Tono is in central Iwate Prefecture in northeast Japan. It's an area steeped in Japanese mythology, having provided the inspiration for The Legends of Tono, a 1910 work of collected folktales regarded as the Japanese equivalent of Grimms' Fairy Tales (1812).

Tono culture guardians guide visitors through traditional Tono

One of the magariya in the village

Tono's traditions aren't purely mythological. There are many tangible traditions that visitors to the area can enjoy and experience. The Tono Furusato Village is one such place where you can explore Tono's traditional landscape, and by taking part in one of the village's experience programs, you can dig deeper into Tono's rich history and culture.
Tono Furusato Village is a model village that recreates the feel of Tono during the Edo-period (1603–1867). The atmospheric village is dominated by large thatched-roof houses known as magariya. The recreated buildings and landscape are so detailed and authentic that the village is often used as a set for movies and period dramas.

Living with horses

Many magariya are in a distinctive "L" shape because Tono villagers used to live together with their horses. Horses were unable to survive the harsh Tohoku winter, so a space was built for them inside the family home. The living space and stable were at right-angles, thus creating the "L." Visitors to the village will find a Shetland pony living in one of the magariya, giving you an idea about how people lived.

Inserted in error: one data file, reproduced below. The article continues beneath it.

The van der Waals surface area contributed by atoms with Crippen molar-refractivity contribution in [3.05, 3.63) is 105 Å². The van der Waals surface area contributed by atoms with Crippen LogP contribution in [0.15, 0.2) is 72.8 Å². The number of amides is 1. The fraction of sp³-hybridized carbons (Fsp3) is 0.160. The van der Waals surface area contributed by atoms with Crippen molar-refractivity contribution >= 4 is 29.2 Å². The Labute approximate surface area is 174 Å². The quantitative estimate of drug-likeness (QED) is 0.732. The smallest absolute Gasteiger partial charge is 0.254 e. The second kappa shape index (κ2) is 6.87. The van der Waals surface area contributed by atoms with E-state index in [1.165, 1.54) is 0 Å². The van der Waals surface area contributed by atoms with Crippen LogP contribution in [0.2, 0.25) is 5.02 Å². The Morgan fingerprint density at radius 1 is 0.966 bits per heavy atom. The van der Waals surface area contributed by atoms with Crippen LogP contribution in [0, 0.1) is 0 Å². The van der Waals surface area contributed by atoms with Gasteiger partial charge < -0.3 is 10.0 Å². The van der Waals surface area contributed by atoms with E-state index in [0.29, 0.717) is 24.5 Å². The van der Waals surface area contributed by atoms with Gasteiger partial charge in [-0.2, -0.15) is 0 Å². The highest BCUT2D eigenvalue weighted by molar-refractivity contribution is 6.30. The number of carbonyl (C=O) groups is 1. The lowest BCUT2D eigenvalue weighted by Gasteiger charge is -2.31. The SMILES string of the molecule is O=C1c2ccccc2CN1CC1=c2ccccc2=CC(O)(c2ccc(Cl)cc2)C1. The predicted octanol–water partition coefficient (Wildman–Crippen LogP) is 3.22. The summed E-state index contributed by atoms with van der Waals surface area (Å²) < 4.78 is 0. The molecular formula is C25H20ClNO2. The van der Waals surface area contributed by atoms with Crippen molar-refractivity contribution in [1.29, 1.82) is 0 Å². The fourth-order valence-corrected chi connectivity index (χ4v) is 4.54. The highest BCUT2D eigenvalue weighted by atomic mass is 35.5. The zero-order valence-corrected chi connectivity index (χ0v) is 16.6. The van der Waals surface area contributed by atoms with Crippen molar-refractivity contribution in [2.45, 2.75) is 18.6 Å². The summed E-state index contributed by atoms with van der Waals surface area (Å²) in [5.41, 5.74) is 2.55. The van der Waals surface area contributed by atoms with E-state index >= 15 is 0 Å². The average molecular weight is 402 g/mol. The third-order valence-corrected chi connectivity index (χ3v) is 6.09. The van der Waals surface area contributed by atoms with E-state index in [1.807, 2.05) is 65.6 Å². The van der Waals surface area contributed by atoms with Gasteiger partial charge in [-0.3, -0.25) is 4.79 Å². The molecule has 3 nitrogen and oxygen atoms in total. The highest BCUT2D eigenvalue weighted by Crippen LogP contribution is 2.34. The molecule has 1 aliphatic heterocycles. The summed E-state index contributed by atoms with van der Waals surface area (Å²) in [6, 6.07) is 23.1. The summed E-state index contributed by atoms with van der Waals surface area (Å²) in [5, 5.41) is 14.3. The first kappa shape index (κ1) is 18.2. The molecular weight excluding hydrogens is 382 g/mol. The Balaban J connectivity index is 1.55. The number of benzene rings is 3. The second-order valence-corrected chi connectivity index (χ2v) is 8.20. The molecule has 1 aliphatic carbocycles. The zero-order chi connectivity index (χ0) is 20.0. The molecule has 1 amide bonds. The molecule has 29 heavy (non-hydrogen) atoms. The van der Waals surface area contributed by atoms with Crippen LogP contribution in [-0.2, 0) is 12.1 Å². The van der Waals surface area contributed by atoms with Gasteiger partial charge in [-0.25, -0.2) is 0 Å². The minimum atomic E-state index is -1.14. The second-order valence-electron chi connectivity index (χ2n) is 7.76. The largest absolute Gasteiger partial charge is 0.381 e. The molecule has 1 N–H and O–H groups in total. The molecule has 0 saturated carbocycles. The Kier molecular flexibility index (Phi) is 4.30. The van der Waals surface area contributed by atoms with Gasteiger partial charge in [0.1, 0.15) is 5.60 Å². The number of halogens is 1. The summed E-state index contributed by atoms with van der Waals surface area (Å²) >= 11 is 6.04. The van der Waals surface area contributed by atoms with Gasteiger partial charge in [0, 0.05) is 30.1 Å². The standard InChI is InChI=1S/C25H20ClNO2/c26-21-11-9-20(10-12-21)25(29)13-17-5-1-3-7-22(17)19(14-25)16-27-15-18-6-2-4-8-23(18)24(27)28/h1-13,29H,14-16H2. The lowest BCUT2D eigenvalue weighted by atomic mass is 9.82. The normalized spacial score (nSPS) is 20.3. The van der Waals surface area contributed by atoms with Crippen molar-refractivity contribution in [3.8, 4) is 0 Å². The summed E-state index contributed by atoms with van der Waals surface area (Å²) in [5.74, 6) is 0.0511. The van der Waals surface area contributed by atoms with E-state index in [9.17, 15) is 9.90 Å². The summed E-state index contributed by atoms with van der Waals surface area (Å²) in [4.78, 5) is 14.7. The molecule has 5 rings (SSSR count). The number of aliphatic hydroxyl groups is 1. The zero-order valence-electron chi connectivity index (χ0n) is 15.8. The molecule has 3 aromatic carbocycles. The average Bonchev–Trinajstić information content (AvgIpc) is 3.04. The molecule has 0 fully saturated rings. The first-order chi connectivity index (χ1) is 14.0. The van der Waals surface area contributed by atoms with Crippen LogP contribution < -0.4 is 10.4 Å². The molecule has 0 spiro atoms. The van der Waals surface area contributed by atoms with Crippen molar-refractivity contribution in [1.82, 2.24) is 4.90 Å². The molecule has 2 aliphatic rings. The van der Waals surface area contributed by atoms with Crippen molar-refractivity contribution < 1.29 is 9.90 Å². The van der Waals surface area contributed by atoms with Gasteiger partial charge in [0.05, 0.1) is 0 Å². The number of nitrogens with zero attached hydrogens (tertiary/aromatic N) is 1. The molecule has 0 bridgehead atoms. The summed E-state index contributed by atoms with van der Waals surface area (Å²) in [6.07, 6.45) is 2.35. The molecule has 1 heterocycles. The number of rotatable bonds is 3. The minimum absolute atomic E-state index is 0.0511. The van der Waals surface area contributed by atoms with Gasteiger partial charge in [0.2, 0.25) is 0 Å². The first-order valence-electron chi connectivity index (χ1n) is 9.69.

Maburitto – friendly and engaging

The atmospheric grounds and buildings are impressive, but it's the people that make the Tono Furusato Village experience worthwhile. Maburitto – the guardians of Tono culture – are dotted around the village to greet guests and inform them about cultural points of the village and the wider Tono area. These warm-hearted and friendly volunteers bring the village to life, and while they don't pretend to be fluent in English, they make use of a translation tool that helps communication run more smoothly.

Maburitto keep an eye on the kamado stove

The maburitto keep the kamado stove burning in the Kimoiri House – the largest thatched cottage in the village. Fumiko, one of the maburitto, explains how they take it in shifts to light the stove fires in the morning and evening. This traditional stove has many uses, for example, the smoke the stove produces is used as a natural pesticide to keep bugs out of the thatch.
All the magariya have different quirks. The Daiku-don, or carpenter house, has a god of fire enshrined in the kitchen. The Kawamae Bekke house in front of the river is a work of carpentry art with b…

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